AntiCholinergic Drugs | Parasympatholytic Drugs | Dr Najeeb

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AntiCholinergic Drugs | Parasympatholytic Drugs | Dr Najeeb

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Anticholinergic medications (shorthand: “anticholinergics”) are drugs that block and inhibit the activity of the neurotransmitter acetylcholine (ACh) at both central and peripheral nervous system synapses.
Anticholinergics (anticholinergic agents) are substances that block the action of the neurotransmitter called acetylcholine (ACh) at synapses in the central and peripheral nervous system.
These agents inhibit the parasympathetic nervous system by selectively blocking the binding of ACh to its receptor in nerve cells. The nerve fibers of the parasympathetic system are responsible for the involuntary movement of smooth muscles present in the gastrointestinal tract, urinary tract, lungs, sweat glands, and many other parts of the body.
In broad terms, anticholinergics are divided into two categories in accordance with their specific targets in the central and peripheral nervous system and at the neuromuscular junction: antimuscarinic agents, and antinicotinic agents (ganglionic blockers, neuromuscular blockers).
The term “anticholinergic” is typically used to refer to antimuscarinics which competitively inhibit the binding of ACh to muscarinic acetylcholine receptors; such agents do not antagonize the binding at nicotinic acetylcholine receptors at the neuromuscular junction, although the term is sometimes used to refer to agents which do so.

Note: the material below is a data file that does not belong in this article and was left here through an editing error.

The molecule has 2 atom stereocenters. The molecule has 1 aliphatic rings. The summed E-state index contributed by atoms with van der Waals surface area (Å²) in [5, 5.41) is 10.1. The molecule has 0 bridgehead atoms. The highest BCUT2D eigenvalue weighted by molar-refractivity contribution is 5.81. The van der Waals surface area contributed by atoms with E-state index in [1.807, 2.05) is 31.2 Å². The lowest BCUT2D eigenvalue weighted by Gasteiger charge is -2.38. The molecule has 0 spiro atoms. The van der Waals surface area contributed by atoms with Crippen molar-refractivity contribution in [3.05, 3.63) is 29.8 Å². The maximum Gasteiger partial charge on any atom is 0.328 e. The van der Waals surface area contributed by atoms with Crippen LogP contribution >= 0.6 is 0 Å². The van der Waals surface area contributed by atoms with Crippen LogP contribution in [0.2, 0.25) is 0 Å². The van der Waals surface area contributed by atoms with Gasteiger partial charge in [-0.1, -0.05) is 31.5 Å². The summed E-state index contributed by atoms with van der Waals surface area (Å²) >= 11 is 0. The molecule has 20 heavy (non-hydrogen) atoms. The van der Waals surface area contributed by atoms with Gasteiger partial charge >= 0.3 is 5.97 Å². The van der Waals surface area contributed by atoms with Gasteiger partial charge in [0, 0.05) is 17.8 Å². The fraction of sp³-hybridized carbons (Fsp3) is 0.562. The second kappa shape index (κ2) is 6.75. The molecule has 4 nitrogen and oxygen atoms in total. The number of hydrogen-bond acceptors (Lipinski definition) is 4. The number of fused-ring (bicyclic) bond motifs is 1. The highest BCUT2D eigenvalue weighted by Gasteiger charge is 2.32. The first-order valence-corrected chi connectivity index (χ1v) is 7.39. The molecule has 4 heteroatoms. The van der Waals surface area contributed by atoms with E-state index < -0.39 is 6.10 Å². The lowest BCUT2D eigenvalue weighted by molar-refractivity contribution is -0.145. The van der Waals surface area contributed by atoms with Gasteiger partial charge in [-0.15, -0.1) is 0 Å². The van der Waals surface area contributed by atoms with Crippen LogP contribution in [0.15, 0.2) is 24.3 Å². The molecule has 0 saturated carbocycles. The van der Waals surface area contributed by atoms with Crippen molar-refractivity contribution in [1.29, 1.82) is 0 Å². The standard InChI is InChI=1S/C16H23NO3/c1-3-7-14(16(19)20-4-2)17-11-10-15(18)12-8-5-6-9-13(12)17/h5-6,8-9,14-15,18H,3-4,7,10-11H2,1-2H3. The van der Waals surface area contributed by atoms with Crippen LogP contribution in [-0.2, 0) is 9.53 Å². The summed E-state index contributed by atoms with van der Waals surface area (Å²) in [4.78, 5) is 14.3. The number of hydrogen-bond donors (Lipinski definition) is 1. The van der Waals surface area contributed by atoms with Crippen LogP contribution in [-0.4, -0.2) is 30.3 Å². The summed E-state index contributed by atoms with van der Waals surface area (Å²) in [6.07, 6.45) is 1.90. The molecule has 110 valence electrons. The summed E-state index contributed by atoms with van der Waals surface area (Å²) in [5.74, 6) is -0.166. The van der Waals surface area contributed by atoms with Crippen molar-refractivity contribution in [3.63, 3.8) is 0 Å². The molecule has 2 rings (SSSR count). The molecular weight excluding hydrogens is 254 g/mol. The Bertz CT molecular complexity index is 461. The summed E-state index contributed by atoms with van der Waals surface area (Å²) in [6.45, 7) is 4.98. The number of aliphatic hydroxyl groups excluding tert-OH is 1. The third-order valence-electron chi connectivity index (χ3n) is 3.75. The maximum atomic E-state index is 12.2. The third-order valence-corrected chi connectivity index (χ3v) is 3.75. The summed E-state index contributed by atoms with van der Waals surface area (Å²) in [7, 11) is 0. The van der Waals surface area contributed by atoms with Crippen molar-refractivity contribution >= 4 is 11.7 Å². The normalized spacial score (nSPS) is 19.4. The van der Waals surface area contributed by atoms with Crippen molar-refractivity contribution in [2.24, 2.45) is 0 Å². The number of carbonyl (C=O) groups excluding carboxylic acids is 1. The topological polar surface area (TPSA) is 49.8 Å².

Parasympatholytic are drugs that oppose the effects of the parasympathetic nervous system through anticholinergic action – i.e., they prevent ACh from acting as a neurotransmitter at muscarinic receptors.
A parasympatholytic agent is a substance or activity that reduces the activity of the parasympathetic nervous system. (The parasympathetic nervous system is often colloquially described as the “Feed and Breed” or “Rest and Digest” portion of the autonomic nervous system. The parasympathetic nervous system becomes strongly engaged during or after a meal and during times when the body is at rest.)[citation needed]
The term parasympatholytic typically refers to the effect of a drug, although some poisons act to block the parasympathetic nervous system as well. Most drugs with parasympatholytic properties are anticholinergics.
“Parasympatholytic” and sympathomimetic agents have similar but not identical effects. For example, both cause mydriasis, but parasympatholytics reduce accommodation (cycloplegia), whereas sympathomimetics do not.
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